NC State Extension Publications


Strawberries are the perfect fruit for early childcare centers. Their life cycle is short (planted in September and harvested in April), so children can plant, watch the flowers bloom, observe pollinators in action, watch the fruit develop, and enjoy the delicious, nutritious result of their newly acquired gardening skills. Many children are familiar with strawberries and eager to eat the fruit. Easy to grow, they have very few pests or diseases to challenge inexperienced gardeners.

Cultivate a Garden Team

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Include teachers, students, parents, farmers, North Carolina Cooperative Extension personnel, the NC Farm Bureau, and other community groups to make growing strawberries fun, successful, and sustainable. The North Carolina Strawberry Association can connect teachers with farmers and offer possible sources for plants, plastic mulch, and other supplies. Gardens are most successful and sustainable when thoughtfully planned by an engaged team. Determine which classes and teachers will be involved and who will be responsible for regular weeding, watering, and harvesting.

A ripe strawberry on the vine.

Strawberry plant with fruit.

Lucy Bradley  CC0

Cultivar Selection

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Select a cultivar known to thrive in North Carolina. ‘Chandler’ and ‘Galletta’ varieties do well across the state. Other recommended varieties include ‘Albion, which grows well in the mountains, and ‘Jewell’, which produces well in both the mountains and the piedmont. Consider planting early-season ‘Galletta’ with mid-season ‘Chandler’ and late-season ‘Jewell’ to extend your harvest. See the Extension Gardener Plant Toolbox for details of these varieties and others.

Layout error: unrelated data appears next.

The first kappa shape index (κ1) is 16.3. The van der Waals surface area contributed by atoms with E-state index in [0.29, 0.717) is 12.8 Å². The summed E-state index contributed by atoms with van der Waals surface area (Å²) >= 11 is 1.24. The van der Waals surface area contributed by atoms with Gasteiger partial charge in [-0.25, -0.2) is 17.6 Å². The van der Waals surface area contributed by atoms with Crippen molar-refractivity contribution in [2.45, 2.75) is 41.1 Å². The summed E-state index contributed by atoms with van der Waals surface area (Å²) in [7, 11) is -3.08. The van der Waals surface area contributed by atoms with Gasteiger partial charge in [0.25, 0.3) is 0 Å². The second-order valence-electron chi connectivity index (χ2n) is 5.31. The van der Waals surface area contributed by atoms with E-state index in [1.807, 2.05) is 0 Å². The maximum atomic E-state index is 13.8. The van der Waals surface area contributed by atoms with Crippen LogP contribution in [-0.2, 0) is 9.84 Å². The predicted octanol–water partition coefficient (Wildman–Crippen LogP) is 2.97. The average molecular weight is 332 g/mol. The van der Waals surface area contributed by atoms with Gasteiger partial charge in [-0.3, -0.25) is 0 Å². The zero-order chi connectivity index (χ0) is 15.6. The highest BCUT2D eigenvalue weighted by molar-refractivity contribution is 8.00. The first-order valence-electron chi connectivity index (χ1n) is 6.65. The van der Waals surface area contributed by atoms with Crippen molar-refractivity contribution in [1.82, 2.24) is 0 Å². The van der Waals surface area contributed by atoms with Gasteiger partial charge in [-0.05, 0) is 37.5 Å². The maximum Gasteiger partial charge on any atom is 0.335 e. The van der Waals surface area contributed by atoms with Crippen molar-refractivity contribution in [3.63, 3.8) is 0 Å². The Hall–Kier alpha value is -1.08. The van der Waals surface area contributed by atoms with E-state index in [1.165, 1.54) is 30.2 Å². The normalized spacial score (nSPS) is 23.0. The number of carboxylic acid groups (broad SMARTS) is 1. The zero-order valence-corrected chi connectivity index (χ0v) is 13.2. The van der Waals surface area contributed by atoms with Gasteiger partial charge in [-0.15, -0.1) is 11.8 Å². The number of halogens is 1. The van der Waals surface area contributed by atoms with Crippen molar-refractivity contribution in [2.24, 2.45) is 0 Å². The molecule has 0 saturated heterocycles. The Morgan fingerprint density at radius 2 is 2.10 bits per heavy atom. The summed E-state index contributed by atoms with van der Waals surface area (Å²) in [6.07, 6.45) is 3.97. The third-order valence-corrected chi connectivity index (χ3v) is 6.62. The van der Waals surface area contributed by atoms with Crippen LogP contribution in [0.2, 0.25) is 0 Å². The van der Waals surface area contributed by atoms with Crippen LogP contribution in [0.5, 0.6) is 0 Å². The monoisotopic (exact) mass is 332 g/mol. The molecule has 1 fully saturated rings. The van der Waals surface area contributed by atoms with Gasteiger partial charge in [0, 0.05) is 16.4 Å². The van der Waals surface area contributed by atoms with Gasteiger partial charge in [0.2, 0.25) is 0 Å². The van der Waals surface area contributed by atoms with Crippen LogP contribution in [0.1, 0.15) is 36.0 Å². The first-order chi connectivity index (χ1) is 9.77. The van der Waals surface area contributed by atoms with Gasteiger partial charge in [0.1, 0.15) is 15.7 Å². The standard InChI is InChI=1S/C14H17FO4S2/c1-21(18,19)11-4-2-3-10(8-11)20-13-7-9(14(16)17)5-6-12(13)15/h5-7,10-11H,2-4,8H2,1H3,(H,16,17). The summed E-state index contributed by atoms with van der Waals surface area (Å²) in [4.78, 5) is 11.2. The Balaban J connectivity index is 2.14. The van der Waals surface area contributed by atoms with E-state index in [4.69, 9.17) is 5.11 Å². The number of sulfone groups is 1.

Site Selection and Preparation

  • Eight hours of sunlight: Avoid sites with tall trees or buildings on the southern side since the low angle of the sun will cast a long shadow during the winter.
  • Well-drained soil: Add compost to improve soil drainage or build a raised bed and fill it with a topsoil-compost blend. Some urban soils have chemical contaminants from prior land use. The following links will help you identify and minimize risks: Managing Urban Soils, Minimizing Risks of Soil Contaminants in Urban Gardens (NC State Extension publication AG-439-78), and Check Your Dirt NC!
  • Water: Ensure access to potable water to irrigate the strawberry plants. They will need one inch of water each week. If there is less than one inch of rain, make up the difference by watering.
  • Soil preparation: NC State Extension Agents and Extension Master Gardener Volunteers can guide you in preparing the soil for planting. Watch this short video, How to Test Your Garden Soil, or review soil testing instructions from Extension Gardening, on how to submit a soil sample for analysis and for recommendations on which nutrients to add. Soil tests are free between April 1 and November 30 and cost $4.00 between December 1 and March 31.
  • Optional: Use a very thin, strong, flexible horticulture-grade black plastic to cover the soil. The black plastic warms the soil, acts as a mulch to suppress weeds, conserves water, and limits disease. Available in 5-foot-wide rolls, growers often have leftover lengths they might be willing to provide for minimal or no cost. It might also be obtained through farm supply stores or the NC Strawberry Association.


  • Plant young strawberry plants in the early fall and the fruit will be ready to harvest in April or May.


  • A 3-by-6-foot bed can contain 17 plants, each of which may provide up to 1.5 pounds of fruit for a total of 25.5 pounds of fruit.
  • Include 4-foot-wide pathways around the beds to allow plenty of room to walk and work without stepping on the soil and roots where the strawberries are growing. Consider the number of children who may be working around the beds at one time when determining path width.
  • Strawberries also grow well in 1- to 5-gallon containers or even planted directly into 16 to 25 bags of potting soil.
A ripe strawberry grown in a pot.